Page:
Tuesday, August 20, 2013
Charm and Strange- Review
When you’ve been kept caged in the dark, it’s impossible to see the forest for the trees. It’s impossible to see anything, really. Not without bars . . .
Andrew Winston Winters is at war with himself.
He’s part Win, the lonely teenager exiled to a remote Vermont boarding school in the wake of a family tragedy. The guy who shuts all his classmates out, no matter the cost.
He’s part Drew, the angry young boy with violent impulses that control him. The boy who spent a fateful, long-ago summer with his brother and teenage cousins, only to endure a secret so monstrous it led three children to do the unthinkable.
Over the course of one night, while stuck at a party deep in the New England woods, Andrew battles both the pain of his past and the isolation of his present.
Before the sun rises, he’ll either surrender his sanity to the wild darkness inside his mind or make peace with the most elemental of truths—that choosing to live can mean so much more than not dying. (goodreads.com)
Well, I'm not entirely sure what to say about this book. It had some interesting elements but I have to say that it wasn't one of my favorites. The book is about a boy named Win/Drew who has been sent away to boarding school. Win is an increadible aloof character. We are never told why he was sent away to the boarding school, but we're lead to believe that it has something to do with a fight that he got into after a lost tennis match (he cracked the kids skull). Win is secretive, unemotional, and the book almost works too hard to create all of these questions that the reader wants answered. I prefer books that don't force it so much.
The chapters alternate between present Win, and Drew (Win as a ten year old boy his full name is Andrew Winston). I found myself more interested in Drew he was a kid who cracked under pressure of a tennis match and started down a road of anger and violence the sporadically appeared throughout his time as a child. Adult Win, while he's being secretive, clearly alludes to the fact that he's a werewolf awaiting the change. Knowing this, we watch Drew as a child and pick up clues to his impending change as well. There are nightmare, he's drawn to the moon, he's incredibly clingy and always wants to be near his older brother Kieth. The random bursts of range also seem to support he idea that this kid is destined to turn into a werewolf.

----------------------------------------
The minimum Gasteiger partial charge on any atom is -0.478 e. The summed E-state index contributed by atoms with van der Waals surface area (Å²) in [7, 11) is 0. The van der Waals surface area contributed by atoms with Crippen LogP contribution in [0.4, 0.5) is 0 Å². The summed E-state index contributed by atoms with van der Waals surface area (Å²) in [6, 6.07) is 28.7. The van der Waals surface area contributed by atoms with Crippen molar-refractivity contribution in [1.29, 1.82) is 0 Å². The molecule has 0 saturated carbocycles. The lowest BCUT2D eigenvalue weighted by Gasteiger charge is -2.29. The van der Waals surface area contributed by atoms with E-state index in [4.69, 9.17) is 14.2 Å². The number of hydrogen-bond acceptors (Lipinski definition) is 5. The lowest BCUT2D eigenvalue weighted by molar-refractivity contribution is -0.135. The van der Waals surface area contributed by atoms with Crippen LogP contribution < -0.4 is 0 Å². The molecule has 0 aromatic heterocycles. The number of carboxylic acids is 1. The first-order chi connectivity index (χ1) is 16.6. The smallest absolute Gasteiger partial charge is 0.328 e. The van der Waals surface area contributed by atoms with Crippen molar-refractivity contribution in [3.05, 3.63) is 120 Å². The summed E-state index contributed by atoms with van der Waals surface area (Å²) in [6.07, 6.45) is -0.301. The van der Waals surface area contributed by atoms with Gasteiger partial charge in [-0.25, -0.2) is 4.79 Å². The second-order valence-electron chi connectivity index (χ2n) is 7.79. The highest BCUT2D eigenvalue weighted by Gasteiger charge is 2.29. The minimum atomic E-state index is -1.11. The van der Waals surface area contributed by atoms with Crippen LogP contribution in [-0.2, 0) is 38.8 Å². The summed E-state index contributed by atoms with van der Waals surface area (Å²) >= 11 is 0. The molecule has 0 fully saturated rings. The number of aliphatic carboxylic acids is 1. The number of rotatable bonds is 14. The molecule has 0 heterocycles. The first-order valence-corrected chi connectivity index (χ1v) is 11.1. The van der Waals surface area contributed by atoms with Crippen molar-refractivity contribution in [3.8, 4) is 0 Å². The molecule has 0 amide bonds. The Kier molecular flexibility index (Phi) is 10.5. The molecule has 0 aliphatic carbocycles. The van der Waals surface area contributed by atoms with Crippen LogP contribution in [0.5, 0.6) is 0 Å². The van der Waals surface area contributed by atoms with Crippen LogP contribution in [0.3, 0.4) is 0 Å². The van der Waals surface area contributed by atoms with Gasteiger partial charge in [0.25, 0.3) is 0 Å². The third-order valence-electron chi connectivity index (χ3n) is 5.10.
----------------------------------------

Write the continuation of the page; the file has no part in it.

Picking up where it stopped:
While we're dealing with this mystery we also know from thew chapters with Win that his siblings are dead (and actually I thought his whole family was gone).
I guess at the end of the day it was a good story with a nice twist at the end (although I did kind of guess it, but this I forgot with all of the werewolf business).
So I had my suspicions that the father was sexually abusing Drew and Keith. There was a scene where Drew had a flash back to saying this like "no" and being told not to tell something. Then there was the scene where his dad takes off his clothes. The book kind of covers it with more the werewolf thoughts, but I had my feelings. The abuse apparently lead to a suicide pact between the three siblings and Drew was the only one who didn't jump. In the end of the book Win snaps and we learn about his past. We also learn that there were never werewolves. It was a thought and idea that Drew made up to escape his fathers abuse. He then ran with it after changing his mind during the suicide pact that he made with his older brother and younger sister (I also have a hard time with the fact that a 7 year old was able to enter a suicide pact).
The ending was a surprise, but it took me three times as long to read this book because it just didn't hold my attention. I would give it a 2.5 to 3 out of 5.